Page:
It is a mystery to me how so little of this palette can be green. I know our eyes are much more finely tuned than any kind of technology, but still. It is so strange how these default palettes gravitate towards the neutral.

Onward.

ColorPlay March 31 n.1
ColorPlay March 31 n.1

I had to try and get some joy with those greens. I was really curious to know what the various greens were in Quiltlandia.

In the second palette, you can see that I moved the circles around to every green I possibly could.

My palette is pretty green and I am pretty happy with the choices. I think the Kona Spruce does a pretty good rendition of the green of the pitcher.

ColorPlay March 31 n.2
ColorPlay March 31 n.2

I decided to be ornery and see what kind of palette I could come up with that had no green. Predictably (or just my luck): neutrals.

This is actually a pretty sophisticated palette. It would make a great palette for a house you wanted to sell. I can see a realtor choosing this palette for a house s/he was about to list. I think the Kona Pearl Pink and the Kona Ivory keep it from being too neutral.

ColorPlay March31 n.3
ColorPlay March31 n.3

That was fun, but I decided to get back to the greens. I wasn’t very successful, because there are only so many spaces in the photo and a limited number of greens. I came up with a slightly – very slightly – different palette from the one above.

There is some overlap in the greens, but they are in different places in the picture. This is about the time I start thinking I am getting towards the end of the exercise.

Next, I decided to try to capture that gold. It was an interesting challenge that resulted in more neutrals.

That Kona Cinnamon is interesting. I am not sure I have seen it before. I couldn’t get a good white, but I was able to tease out Kona Cotton Cream, another nice pinky shade, and Kona Oyster, which tends towards the greys.

I would never make a quilt with these colors, but it is interesting.

ColorPlay March 31 n.5
ColorPlay March 31 n.5

Finally, more neutrals. What else is there to say?

This palette tends towards the grey. I think it also might reflect the truest palette, if comparing the photograph and the palette with a quick look.

Let me know if you make anything with any of these palettes.

 

 

 

ColorPlay Ferry Building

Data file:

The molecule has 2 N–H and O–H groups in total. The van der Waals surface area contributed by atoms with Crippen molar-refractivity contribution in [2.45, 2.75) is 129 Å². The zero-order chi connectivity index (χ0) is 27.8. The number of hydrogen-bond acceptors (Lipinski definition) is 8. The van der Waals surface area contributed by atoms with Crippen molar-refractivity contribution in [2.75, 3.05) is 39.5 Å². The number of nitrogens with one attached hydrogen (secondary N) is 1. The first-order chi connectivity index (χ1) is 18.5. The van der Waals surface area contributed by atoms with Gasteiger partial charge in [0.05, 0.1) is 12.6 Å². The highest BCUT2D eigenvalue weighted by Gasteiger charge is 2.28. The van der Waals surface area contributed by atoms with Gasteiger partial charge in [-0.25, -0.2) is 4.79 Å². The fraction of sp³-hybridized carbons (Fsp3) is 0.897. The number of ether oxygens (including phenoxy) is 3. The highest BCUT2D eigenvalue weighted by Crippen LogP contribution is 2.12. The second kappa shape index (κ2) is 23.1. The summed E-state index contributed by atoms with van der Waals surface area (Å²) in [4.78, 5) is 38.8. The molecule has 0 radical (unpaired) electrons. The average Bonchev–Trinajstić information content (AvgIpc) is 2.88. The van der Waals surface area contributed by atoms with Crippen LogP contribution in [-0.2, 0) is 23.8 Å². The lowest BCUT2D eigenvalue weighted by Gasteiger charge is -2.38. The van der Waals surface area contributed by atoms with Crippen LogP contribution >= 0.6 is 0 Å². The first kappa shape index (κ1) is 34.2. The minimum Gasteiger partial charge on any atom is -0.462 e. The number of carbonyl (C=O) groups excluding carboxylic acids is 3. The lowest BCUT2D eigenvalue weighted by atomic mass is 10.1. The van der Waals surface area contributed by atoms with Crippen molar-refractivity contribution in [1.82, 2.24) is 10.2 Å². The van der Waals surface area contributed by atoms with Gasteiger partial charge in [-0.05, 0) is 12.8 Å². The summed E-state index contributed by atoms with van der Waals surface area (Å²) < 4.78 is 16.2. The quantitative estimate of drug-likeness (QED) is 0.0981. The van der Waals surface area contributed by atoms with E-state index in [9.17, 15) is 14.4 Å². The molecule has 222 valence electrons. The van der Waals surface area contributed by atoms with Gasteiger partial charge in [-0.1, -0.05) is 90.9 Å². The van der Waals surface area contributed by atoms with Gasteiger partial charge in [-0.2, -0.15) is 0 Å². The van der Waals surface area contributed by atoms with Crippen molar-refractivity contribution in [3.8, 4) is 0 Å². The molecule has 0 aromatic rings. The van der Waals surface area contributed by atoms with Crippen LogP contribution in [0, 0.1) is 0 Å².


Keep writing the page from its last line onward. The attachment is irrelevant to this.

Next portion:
ColorPlay March - original
ColorPlay March – original

For a number of years (3-4), I took a picture of the Ferry Building in SF every day as I went to work. I had read an article about a guy who took a photograph of the same NY shop every day around the same time. Somewhere in the article the author (or, perhaps, the photographer) commented on the subtle differences that can me seen in such a project.

This sort of subtle project appealed to me. While I took photos from different angles, there are still differences. Periodically, when I am downtown near the Ferry Building, I will take a new photo for old times sake. Photos to use for my ColoPlay posts are getting thin so it seemed like a good time to dig out a Ferry Building photo.

ColorPlay March n.2
ColorPlay March n.2

The default effort actually turned out quite nicely. No nasty or ugly neutrals. I got a palette that would look great for a boy. I like the addition of Kona Blue Jay. Not because of the same, but because I think it reflects the color of the sky almost perfectly.

ColorPlay March n.3
ColorPlay March n.3

I do like the lighter blues shown in the example above.

ColorPlay March n.4
ColorPlay March n.4

The above palette tends more towards the greys and is very San Francisco-like. The Kona Shadow is particularly good for representing fog.

The photo really doesn’t have enough color data points to get very many palettes. All of them seem to have a variation on the same group of hues.

Try out the Palette Builder by Play-Crafts to make your own palettes.

ColorPlay Workroom

Some things take time. I know that in our house, if something comes in it is difficult to dislodge it. This has a number of effects. Nothing temporary may come in. Temporary has no meaning in our house, so only things that we want to keep forever may come in.

As I work towards my ideal workroom, I have to work with this stricture. Thus when I walked by a new shop downtown and saw the sweets shop with the look and feel I wanted, I had to take a photo. Knowing the look and feel I want helps to weed out anything that doesn’t fit.

 

ColorPlay: Dream Workroom original
ColorPlay: Dream Workroom original

I decided to use this photo as our ColorPlay this week. What is the dominant color you see? And the secondary?

For me, I see a white domination with a turquoise, or, perhaps pink (salmon) secondary color.

ColorPlay: Dream Workroom default
ColorPlay: Dream Workroom default

I do NOT see a preponderance of neutrals! The above is the default palette. Are you kidding me? No white. No turquoise. This is a big failure to me. If we were matching up palettes with original pictures, nobody would pick this palette to go with my picture. Can you tell I am miffed?

ColorPlay March 17 first attempt
ColorPlay March 17 first attempt

My first attempt to stack the deck is not much better. The colors are slightly nicer, but still no white, pink or turquoise. I know this is because of the shadows, but I am still annoyed.

ColorPlay March 17, 2d attempt
ColorPlay March 17, 2d attempt

My second attempt is, at least, slightly more palatable (HA!). The colors are a bit lighter and a bit fresher. Still no white or turquoise.

ColorPlay March 17 n.5
ColorPlay March 17 n.5